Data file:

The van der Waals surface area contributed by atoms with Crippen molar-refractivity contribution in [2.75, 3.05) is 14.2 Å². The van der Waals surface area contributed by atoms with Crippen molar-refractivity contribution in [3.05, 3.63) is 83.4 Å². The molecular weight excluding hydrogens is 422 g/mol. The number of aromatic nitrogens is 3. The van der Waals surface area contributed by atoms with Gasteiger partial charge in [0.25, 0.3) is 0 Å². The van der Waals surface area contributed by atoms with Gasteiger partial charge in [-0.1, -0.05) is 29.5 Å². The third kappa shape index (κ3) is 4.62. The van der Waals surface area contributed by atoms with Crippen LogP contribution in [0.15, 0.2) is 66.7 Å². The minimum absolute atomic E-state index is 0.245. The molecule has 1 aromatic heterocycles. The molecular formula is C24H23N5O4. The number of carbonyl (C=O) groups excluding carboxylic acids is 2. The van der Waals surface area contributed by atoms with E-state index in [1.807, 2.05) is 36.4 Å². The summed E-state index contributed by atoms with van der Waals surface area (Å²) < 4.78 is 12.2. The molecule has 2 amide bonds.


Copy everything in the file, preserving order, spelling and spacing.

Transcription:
The van der Waals surface area contributed by atoms with Crippen molar-refractivity contribution in [2.75, 3.05) is 14.2 Å². The van der Waals surface area contributed by atoms with Crippen molar-refractivity contribution in [3.05, 3.63) is 83.4 Å². The molecular weight excluding hydrogens is 422 g/mol. The number of aromatic nitrogens is 3. The van der Waals surface area contributed by atoms with Gasteiger partial charge in [0.25, 0.3) is 0 Å². The van der Waals surface area contributed by atoms with Gasteiger partial charge in [-0.1, -0.05) is 29.5 Å². The third kappa shape index (κ3) is 4.62. The van der Waals surface area contributed by atoms with Crippen LogP contribution in [0.15, 0.2) is 66.7 Å². The minimum absolute atomic E-state index is 0.245. The molecule has 1 aromatic heterocycles. The molecular formula is C24H23N5O4. The number of carbonyl (C=O) groups excluding carboxylic acids is 2. The van der Waals surface area contributed by atoms with E-state index in [1.807, 2.05) is 36.4 Å². The summed E-state index contributed by atoms with van der Waals surface area (Å²) < 4.78 is 12.2. The molecule has 2 amide bonds.